All About Byzantine Architecture
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In 285 CE, the Roman Empire separated intwo distinct regions — the Western Roman Empire and Eastern Roman Empire, otherwise known as the Byzantine Empire. In 330, the Emperor Constantine relocated the capital from Rome to Byzantium, i.e. the city of Constantinople. Over time, the Byzantine architecture took on qualities distinct from its western counterpart.
In fact, it was this style that was adopted and developed by both the medieval Europeans that survived and the Muslim Ottomans who conquered Constantinople in the 15th century. While the early designs were very much in keeping with the Western Empire, the two periods that followed saw more innovation in the east.
Early Eastern Roman Empire
Architectural departures in the Byzantine world can forst be seen in churches that were constructed during the reign of Justinian I (527 to 565). The components of construction expanded from stone to include brick and plaster. Likewise more liberty was taken with shapes, incorporating octagonal designs as found at the church of San Vitale at Ravenna, the northern Italian city lost by the western empire but reacquired by the Byzantine Empire in the year 540.
The use of pedantives — embedded elements that allow high, circular domes, for example, to sit atop square or otherwise angled structures — also furthered new directions in architecture. The Hagia Sophia (Macedonia) and Hagia Irene (Istanbul) churches exemplify these advances.
The Comnenian — or Komnenian — period (1081 to 1185) saw a resurgence in Byzantium in terms of military strength and geopolitical power. Sadly, architectural examples that would typify this era were largely destroyed during World War I. However, some churches that were converted to mosques like the Zeyrek Mosque that still stand in Istanbul. These evidence a recessed brick technique, where a brick row is veiled by a thick layer of mortar.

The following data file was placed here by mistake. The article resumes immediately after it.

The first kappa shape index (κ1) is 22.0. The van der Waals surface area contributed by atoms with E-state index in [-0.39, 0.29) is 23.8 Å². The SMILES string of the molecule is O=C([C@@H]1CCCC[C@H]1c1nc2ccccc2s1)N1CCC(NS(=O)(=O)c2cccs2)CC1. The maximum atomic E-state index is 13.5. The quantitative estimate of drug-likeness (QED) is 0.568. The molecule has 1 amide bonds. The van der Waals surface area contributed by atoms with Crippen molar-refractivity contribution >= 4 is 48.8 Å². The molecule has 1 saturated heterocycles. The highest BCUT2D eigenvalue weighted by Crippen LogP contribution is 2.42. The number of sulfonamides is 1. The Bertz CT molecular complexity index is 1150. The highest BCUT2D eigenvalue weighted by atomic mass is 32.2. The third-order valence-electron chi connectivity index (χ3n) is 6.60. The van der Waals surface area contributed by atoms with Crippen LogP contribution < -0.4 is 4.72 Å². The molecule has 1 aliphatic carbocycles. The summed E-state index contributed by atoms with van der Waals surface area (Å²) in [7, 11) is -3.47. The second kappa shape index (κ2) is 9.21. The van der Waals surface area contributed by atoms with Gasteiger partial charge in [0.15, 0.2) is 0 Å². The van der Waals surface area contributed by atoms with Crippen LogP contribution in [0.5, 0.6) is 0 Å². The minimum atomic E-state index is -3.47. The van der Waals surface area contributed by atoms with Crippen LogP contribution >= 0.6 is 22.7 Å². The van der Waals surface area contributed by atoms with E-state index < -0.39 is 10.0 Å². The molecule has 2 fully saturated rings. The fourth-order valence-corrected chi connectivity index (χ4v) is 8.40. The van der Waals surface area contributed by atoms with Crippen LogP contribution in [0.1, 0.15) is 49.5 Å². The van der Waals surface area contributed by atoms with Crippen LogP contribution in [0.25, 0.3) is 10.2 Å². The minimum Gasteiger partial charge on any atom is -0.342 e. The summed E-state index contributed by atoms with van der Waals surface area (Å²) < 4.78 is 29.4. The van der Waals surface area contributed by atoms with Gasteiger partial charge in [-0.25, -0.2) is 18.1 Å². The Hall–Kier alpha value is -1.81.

The Palaiologos dynasty ruled the Byzentine Empire from 1261 until 1453, when Constantinople fell to the Ottoman Turks. Known as the Late Byzantine Empire, this time was marked by fierce battles with encroaching Muslim forces. Byzantine distinctives continued in the form of rounded archways, elaborate columns and the use of mosaics over engraving. Still, church designs during the Palelogan Period eschewed the vertical thrust — force balanced by arches and butresses — more common in the Slavic regions. The result is more simplicity and less opulence in these churches-turned-mosques.
Multi-hued mosaic tile, brick and stone works would continue into the time of Islamic dominance, as would domes and arches. Moorish architecture, specifically, would employ these notable features. In addition, those countries in which Christianity persisted, like Greece, have maintained basic Byzantine designs well into the 18th century.
In later years, there has been a clear influence of Byzantine architecture throughout the world. For example, neo-Byzantine structures, like London’s Westminster Cathedral, appeared in western countries. Bristol Byzantine, similarly, was another English salute to the style, this time with industrial buildings. There is also evidence of it in Greece.
Categorized in: Modern Greek History
This post was written by Greek Boston